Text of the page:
Here’s a bit of news that I expect you didn’t know. The US domestic production of oil has been increasing over the last several years despite reports from government and the state media.
The American phoenix is slowly rising again. Within five years or so, the US will be well on its way to self-sufficiency in fuel and energy. Manufacturing will have closed the labour gap with China in a clutch of key industries. The current account might even be in surplus.
The UK and Norway have the North Sea fields. The production in those fields have been severely limited due to eco-wackos in the UK and Europe. Where once oil platforms dotted that shallow sea, there are less now and will be fewer tomorrow. North Sea oil production peaked in 2000. It has declined every year since.
But why does the UK Telegraph think the US will be in the ascendancy?
Telegraph readers already know about the “shale gas revolution” that has turned America into the world’s number one producer of natural gas, ahead of Russia.Less known is that the technology of hydraulic fracturing – breaking rocks with jets of water – will also bring a quantum leap in shale oil supply, mostly from the Bakken fields in North Dakota, Eagle Ford in Texas, and other reserves across the Mid-West.“The US was the single largest contributor to global oil supply growth last year, with a net 395,000 barrels per day (b/d),” said Francisco Blanch from Bank of America, comparing the Dakota fields to a new North Sea.Total US shale output is “set to expand dramatically” as fresh sources come on stream, possibly reaching 5.5m b/d by mid-decade. This is a tenfold rise since 2009.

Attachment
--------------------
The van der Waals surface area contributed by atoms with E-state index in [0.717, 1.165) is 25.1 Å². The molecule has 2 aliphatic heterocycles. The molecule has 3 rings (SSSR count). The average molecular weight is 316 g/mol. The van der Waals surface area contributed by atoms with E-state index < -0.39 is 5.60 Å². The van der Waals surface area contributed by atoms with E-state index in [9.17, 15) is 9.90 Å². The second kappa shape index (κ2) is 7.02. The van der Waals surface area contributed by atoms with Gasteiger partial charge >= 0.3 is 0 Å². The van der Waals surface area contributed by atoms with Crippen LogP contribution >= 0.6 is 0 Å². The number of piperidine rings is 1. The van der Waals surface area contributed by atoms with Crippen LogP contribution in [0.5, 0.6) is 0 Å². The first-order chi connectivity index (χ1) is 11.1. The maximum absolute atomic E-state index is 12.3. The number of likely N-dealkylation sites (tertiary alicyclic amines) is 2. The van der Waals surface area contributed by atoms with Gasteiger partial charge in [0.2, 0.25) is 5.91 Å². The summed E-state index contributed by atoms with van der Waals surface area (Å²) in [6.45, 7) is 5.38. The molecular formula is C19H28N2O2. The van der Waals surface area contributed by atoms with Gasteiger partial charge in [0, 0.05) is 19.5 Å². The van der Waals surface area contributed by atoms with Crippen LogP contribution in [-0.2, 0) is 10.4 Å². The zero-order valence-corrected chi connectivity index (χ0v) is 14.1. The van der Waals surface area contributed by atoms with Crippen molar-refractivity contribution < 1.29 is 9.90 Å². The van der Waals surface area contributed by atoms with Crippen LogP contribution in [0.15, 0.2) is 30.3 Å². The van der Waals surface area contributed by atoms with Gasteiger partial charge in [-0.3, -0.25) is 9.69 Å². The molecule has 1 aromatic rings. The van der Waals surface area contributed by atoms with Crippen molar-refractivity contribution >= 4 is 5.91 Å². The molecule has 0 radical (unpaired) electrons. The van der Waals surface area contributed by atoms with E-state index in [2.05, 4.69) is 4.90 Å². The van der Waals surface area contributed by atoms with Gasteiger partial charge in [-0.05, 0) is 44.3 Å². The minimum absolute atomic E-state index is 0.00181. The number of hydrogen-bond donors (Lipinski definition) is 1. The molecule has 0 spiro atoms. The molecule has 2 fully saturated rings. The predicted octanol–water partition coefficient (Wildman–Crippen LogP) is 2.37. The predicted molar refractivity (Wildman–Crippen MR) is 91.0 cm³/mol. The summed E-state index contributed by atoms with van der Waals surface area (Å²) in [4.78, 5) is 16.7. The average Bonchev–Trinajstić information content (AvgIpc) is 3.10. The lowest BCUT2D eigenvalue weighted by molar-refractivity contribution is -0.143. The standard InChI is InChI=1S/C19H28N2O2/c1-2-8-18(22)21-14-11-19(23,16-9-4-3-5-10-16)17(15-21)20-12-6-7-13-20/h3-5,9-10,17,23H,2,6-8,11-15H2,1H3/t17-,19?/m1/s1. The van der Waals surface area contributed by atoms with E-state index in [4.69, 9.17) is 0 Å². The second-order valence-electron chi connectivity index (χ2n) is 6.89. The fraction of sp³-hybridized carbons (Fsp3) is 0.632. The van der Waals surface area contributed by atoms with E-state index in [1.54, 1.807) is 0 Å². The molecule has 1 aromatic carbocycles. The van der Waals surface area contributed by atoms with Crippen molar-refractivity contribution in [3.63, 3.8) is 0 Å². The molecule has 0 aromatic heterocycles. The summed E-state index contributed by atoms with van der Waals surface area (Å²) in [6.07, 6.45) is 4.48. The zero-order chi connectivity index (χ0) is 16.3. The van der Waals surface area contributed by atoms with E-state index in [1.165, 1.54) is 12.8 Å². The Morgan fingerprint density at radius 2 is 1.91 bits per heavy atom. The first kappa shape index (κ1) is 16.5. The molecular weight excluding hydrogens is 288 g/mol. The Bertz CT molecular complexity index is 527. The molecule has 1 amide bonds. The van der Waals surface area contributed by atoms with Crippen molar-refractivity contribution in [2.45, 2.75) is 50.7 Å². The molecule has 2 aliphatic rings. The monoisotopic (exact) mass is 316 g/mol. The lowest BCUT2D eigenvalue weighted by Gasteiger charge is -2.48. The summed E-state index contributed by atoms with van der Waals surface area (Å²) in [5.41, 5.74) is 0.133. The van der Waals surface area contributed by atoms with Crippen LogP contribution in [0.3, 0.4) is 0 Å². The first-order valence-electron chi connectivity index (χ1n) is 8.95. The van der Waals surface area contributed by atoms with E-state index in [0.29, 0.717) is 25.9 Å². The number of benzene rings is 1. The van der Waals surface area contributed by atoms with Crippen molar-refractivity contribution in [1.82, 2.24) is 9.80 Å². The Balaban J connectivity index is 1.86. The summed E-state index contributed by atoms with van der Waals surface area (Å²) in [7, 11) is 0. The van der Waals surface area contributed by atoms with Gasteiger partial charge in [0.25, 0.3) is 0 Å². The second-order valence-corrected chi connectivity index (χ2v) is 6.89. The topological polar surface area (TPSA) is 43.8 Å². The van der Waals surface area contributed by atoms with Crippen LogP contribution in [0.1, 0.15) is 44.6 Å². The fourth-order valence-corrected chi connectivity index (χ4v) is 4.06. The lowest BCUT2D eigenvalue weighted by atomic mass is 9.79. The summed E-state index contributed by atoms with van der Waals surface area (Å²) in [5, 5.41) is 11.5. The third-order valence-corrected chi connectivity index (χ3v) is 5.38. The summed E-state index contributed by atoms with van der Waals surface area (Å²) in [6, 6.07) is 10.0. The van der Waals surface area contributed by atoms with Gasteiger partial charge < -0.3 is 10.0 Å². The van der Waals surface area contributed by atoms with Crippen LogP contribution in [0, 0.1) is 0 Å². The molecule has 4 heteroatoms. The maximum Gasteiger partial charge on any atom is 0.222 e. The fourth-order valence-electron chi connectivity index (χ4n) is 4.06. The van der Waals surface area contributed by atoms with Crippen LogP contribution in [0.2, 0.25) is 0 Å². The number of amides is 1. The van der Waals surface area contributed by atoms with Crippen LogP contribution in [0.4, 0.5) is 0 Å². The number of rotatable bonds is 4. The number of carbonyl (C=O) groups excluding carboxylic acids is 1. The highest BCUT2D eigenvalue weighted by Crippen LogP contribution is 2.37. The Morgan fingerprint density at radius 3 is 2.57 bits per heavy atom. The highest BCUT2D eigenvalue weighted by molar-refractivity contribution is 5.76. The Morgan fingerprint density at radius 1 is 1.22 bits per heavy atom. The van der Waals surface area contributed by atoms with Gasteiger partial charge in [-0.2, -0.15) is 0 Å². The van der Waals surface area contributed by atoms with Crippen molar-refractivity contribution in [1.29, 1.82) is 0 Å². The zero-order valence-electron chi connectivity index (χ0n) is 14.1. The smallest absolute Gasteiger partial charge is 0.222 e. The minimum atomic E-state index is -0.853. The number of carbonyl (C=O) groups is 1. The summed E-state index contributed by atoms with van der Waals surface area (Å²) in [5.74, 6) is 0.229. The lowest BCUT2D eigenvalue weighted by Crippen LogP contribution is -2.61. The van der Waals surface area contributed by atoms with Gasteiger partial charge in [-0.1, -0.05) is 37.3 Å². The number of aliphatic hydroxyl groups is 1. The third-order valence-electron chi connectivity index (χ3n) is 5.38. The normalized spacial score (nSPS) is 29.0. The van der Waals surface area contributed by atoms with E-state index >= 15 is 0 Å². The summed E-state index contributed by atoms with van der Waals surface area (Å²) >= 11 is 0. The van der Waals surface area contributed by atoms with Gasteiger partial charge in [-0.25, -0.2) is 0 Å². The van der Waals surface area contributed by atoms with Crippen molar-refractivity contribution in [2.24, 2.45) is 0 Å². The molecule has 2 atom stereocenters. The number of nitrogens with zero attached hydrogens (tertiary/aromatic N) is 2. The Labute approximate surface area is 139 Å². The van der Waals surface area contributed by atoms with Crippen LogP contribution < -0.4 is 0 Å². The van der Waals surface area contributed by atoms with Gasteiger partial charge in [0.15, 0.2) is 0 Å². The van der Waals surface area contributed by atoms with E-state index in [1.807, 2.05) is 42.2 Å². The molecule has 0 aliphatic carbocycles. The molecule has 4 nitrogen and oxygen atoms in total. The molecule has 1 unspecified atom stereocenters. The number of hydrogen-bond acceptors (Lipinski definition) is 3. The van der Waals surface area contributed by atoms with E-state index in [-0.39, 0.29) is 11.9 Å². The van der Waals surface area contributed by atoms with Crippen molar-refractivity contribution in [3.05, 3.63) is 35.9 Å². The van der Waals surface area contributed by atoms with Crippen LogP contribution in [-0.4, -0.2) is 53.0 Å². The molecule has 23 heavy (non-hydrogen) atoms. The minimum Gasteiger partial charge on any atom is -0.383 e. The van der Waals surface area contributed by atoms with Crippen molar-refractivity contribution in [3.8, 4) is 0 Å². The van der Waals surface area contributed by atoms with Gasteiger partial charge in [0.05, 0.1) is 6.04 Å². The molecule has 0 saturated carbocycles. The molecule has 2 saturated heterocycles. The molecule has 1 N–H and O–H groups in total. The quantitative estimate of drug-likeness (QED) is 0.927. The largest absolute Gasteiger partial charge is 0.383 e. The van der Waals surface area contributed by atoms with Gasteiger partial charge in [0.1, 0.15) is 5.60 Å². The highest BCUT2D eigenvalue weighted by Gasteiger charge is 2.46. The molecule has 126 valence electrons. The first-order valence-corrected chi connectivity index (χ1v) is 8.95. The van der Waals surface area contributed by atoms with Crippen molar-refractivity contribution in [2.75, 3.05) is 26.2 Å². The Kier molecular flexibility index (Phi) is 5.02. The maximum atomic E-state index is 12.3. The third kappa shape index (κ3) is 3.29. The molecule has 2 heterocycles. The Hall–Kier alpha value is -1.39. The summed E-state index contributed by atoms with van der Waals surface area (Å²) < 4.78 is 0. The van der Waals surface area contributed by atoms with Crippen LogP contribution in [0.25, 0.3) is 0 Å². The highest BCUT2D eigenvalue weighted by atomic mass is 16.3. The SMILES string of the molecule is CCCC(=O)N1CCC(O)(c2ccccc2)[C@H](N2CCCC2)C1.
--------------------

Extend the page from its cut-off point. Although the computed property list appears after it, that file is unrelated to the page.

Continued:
Surprising, isn’t it. Yet we’ve heard little of this here at home. Why? Federal regulations and environmental NIMBYs. The Rand Corporation did a study last year and, if you read between the lines, the issues that face shale oil production are not technical, but are regulatory with the major opposition being the EPA and environmental groups.
Critical Policy IssuesResolving environmental, socioeconomic, and key governance issues will determine whether there will be an oil shale industry in the western United States and how fast and how large that industry will grow.
- All known technical approaches will have land-use and ecological impacts, with impacts being especially severe for mining and surface retorting versus in-situ retorting using electric heating.
- Oil shale production will result in airborne emissions that could affect regional air quality, leading to a potentially stringent limitation on oil production levels. It may also lead to higher greenhouse gas emissions than conventional oil operations.
- Because all resources lie in the Colorado River drainage basin, water quality is an important issue. At present, not enough is known about how to prevent water contamination from surface and in-situ operations.
- Large-scale oil shale development will have socioeconomic impacts, stimulating significant regional population growth and likely stretching the financial abilities of local communities to provide needed public services.
- The richest, most abundant deposits are concentrated on federal lands, requiring that leasing be conducted using a strategic approach that balances environmental and land-use impacts against the benefits of strategically significant oil production levels.
There are more bullets to this list but I trimmed them to conserve space here.
As usual, the US has the resources to work our way out of the democrat created mess we are in. The main obstacle for our progress is the federal government. If we can remove those road-blocks, the US can and will be the leader in the world, not only in energy production but also in manufacturing and technology. If you review governmental actions over the last fifty years or more, every impediment to progress had come from government—specifically from the agencies created by democrats.
It’s time for those agencies, like the EPA, to go and take with them all the regulations created purposely to limit our growth and productivity.